I didn’t do it for the medal. I did it for the memories.
The thing with getting a medal – I wanted to say thanks. It felt like, if I was able to get the medal I could take it and say: “OK, my whole career has been working towards doing this – I can give something back.”
They’d sacrificed so much during my childhood, my parents. They’d drive me to places, pay for stuff, pay for coaching, sit there in the rain and watch me train. Guide me, feed me. Give me the advice to go out there and do stuff.
I left home when I was 17. For the last six years I’ve not lived anywhere near my family. During Covid I said to them – “I’m going to win at the Olympics, and that’s the reason I’m not coming home.” And they were fine with that.
That first medal, I could say: “This is for everything you’ve done for me.” I needed to get that medal. It was everything. I felt like I was there. I needed it. And I needed it for them.
I mean they would never, you know…if I never made the Olympics or made it professional or whatever…they would never need it. But for me it was: “They’ve done so much for me, I need to give you that.”
The first race was bad.
We knew I wasn’t going to feel great, but we didn’t expect seventh in the prelim. I said this in my interviews after the race, and I really hope it didn’t go out on the BBC. I said I didn’t care if I don’t go through. That was the most embarrassing moment of my life, right there. I didn’t deserve to go through, that was my reaction to it.
That was bad and I get what I deserve if I don’t go through.
When you make those mistakes you just need to own up to them. That was a bad round, probably one of the worst races I’ve ran in the last four years. But without that performance I like to think I wouldn’t have medalled.
It made me laser-focused after that. You’re not going to get anything handed to you, first round or not. When you go into the final and you’re like “I might not have been here.”
So I can risk more.
I’m going to throw everything at this. I’m going to risk being last – just go for it.
It was one of those races where you were in it, but I would have loved to have watched it as well. You look around you and it was the who’s who of the last three years in the 1500, they should all be in this race.
With 500 to go it was hunting season – let’s get after it, let’s get these guys in front of me. With 250 to go, if I’m being honest…
There was a moment in 2019 where I could have medalled but didn’t have the strength to medal. So all that was going through my mind was “You never let that happen to you again.” That’s what I’ve been telling myself for two years now, this just never happens again. So it went through my head and I thought “This is great, ‘cos I feel awesome.”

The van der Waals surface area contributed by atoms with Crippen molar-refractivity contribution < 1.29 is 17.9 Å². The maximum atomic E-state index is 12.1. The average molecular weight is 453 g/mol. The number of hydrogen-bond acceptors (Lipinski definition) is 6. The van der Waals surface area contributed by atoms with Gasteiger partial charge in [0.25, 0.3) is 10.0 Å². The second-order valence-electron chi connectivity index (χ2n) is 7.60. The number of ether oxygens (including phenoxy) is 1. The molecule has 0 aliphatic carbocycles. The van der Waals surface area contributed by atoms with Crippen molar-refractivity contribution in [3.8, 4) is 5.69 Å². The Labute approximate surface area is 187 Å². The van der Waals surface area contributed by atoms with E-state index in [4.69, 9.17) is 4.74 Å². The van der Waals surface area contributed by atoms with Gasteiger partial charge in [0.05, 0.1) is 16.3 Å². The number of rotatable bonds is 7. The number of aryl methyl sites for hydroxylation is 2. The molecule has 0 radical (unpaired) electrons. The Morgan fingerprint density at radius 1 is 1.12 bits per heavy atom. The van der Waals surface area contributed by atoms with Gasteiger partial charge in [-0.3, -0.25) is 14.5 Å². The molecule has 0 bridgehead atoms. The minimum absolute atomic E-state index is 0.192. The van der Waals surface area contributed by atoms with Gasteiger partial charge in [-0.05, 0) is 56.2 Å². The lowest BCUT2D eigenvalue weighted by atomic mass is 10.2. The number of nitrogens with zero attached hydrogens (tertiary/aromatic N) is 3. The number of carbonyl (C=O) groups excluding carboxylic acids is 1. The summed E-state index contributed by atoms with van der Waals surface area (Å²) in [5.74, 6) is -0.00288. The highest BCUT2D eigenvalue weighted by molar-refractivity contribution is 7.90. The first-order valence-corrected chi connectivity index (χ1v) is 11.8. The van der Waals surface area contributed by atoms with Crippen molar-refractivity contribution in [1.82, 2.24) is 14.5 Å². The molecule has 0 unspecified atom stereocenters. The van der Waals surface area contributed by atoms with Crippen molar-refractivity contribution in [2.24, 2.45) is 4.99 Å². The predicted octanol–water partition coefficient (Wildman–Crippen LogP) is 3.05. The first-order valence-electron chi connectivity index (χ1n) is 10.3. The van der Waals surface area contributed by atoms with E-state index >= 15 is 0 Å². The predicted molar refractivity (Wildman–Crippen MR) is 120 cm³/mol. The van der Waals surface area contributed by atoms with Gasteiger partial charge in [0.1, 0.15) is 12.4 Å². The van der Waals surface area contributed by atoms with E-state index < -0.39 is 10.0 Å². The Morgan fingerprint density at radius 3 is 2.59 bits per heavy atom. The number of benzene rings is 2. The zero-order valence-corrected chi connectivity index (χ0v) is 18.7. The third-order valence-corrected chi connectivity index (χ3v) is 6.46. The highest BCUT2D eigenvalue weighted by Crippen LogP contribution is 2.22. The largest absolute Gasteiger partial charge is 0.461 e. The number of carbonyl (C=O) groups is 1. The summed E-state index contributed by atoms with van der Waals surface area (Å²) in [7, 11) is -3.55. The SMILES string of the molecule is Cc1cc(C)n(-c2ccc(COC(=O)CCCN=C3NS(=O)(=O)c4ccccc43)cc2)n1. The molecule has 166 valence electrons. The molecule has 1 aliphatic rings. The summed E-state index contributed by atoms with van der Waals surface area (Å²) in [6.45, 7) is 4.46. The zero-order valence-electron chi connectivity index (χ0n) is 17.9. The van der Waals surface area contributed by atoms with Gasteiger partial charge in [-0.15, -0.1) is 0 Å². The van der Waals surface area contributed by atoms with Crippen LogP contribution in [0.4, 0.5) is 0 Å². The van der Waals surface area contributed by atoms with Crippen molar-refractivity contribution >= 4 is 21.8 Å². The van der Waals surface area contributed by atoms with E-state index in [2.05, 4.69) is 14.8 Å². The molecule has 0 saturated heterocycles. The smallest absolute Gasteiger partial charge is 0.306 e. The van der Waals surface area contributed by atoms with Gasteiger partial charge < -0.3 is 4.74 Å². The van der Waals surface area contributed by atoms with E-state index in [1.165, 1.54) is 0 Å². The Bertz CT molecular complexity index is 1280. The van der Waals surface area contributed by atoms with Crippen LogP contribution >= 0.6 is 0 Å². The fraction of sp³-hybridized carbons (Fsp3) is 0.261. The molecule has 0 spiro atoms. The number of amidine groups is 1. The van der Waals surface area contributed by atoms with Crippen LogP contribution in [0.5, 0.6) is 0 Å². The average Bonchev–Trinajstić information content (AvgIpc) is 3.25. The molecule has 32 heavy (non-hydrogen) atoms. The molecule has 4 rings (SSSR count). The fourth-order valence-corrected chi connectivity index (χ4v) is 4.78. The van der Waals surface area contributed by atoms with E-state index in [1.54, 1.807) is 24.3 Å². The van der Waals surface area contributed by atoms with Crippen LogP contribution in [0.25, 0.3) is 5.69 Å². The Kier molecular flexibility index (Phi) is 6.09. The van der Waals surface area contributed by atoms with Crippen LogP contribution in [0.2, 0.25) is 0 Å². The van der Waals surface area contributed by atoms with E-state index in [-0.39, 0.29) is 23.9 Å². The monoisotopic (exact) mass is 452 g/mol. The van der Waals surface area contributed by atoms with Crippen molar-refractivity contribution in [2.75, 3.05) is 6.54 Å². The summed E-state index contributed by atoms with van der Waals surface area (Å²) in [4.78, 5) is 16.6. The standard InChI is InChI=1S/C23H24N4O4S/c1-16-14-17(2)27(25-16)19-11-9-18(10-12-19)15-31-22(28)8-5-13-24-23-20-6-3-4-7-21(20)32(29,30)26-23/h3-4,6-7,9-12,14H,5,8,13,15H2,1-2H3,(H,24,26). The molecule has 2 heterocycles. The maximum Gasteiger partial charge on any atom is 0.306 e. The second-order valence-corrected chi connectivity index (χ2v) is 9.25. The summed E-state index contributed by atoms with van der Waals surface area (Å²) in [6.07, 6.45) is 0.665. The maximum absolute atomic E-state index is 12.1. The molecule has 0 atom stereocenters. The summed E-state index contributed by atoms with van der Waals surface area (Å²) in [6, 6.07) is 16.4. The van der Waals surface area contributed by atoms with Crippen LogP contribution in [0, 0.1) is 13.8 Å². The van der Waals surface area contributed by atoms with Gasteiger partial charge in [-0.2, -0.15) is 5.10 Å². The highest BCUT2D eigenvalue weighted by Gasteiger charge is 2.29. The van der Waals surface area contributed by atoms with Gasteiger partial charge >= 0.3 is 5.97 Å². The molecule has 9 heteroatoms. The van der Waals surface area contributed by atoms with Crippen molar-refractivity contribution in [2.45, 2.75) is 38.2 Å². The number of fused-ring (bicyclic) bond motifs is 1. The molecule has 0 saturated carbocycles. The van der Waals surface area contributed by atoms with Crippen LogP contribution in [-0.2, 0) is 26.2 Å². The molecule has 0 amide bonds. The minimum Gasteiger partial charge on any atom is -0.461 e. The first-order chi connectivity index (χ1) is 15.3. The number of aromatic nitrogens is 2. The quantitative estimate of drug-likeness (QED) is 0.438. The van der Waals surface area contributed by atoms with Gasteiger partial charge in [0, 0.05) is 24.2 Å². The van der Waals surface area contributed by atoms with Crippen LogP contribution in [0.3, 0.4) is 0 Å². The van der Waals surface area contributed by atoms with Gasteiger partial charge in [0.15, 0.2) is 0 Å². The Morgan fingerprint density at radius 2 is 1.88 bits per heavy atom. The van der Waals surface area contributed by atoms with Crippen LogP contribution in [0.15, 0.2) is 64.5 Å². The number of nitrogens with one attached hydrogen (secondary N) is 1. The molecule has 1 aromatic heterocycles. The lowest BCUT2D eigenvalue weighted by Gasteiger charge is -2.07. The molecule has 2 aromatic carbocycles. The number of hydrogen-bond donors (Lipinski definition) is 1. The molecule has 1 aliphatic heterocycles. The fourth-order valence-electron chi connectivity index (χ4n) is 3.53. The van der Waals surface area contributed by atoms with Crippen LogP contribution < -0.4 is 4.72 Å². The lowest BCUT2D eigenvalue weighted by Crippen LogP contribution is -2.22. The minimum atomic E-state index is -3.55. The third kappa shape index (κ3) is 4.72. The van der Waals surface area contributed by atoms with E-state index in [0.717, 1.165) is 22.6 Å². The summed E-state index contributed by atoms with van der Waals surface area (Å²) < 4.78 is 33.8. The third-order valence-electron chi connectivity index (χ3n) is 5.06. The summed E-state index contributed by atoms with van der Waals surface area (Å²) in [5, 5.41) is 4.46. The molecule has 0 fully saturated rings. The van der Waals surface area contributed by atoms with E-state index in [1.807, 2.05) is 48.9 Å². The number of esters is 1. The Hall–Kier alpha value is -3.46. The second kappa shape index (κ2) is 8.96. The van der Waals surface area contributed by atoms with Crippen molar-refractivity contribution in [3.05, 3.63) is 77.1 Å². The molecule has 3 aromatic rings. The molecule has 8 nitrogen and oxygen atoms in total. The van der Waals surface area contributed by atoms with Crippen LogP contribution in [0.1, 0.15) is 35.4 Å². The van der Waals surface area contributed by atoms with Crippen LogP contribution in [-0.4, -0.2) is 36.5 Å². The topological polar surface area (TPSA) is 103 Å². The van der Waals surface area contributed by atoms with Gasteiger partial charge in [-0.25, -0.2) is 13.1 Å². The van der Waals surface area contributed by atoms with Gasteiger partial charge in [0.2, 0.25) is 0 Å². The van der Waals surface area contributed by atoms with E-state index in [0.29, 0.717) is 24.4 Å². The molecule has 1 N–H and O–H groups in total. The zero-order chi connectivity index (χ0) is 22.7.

I could see the guys ahead of me and I thought – focus on bronze right now. Kipsang is really good – I was sitting on him and we were gaining on the top two. I could have swung wide and gone earlier and tried for silver. You swing wide, you go for it. The reason Kipsang was fourth was because he gave up with 50m to go because he wasn’t going to get third. It wasn’t that he was tired, he just knew he wasn’t going to beat me. He pulled up and knew he had fourth. But if I’d gone past him in the last 100 and fell apart, if he’d smelled blood he could have gone after me and I’d have ended up fourth.
Once I knew I had third that’s when I went for second. People might blame me for that but to be honest it would have been easier for me to have been fourth than second there, 100%.
Mum’s very outwardly emotional watching me race. Dad’s the complete opposite. He doesn’t want to show his emotions until I’ve crossed the finish line. That day Dad was shouting his head off with 300 to go.
Me and Jake [Wightman] had a nice hug after, and he congratulated me. He was very excited for me but I could tell…he’s so good, and I think he just wasn’t strong enough in that moment to do those three races. He’s a legend, he was super nice and he held his emotions to himself. If you didn’t know him you couldn’t tell, but that’s gonna light a fire in him.
If I’d watched him get a medal…he could easily have medalled on the day… I’d obviously have been extremely proud of him, but it’s like, in those situations when you’re at the highest level of your sport and watching people do what you want to do, it’s tough. There’s nothing I could have said or done – he knows he’s going back to work to put himself into that situation.
Getting a medal off my back is a good thing coming into the next three years. Because, I’ve never ran for third, I didn’t run for third in that race, I ended up in a battle for third. But I know that now that’s done I’m gonna be able to risk a lot more, do riskier tactics to go for gold. If you’re not going to risk anything you’re not going to gain anything.
Because that’s the end result.
You’re running to be the best in the world.
Josh was speaking to co-cost David Ribich on their podcast ‘Sit and Kick’. Click HERE to listen and subscribe.
Josh is one of the first six athletes selected to Team Scotland for Birmingham 2022 alongside Laura Muir, Jemma Reekie, Eilish McColgan, Jake Wightman and Andy Butchart – read more HERE.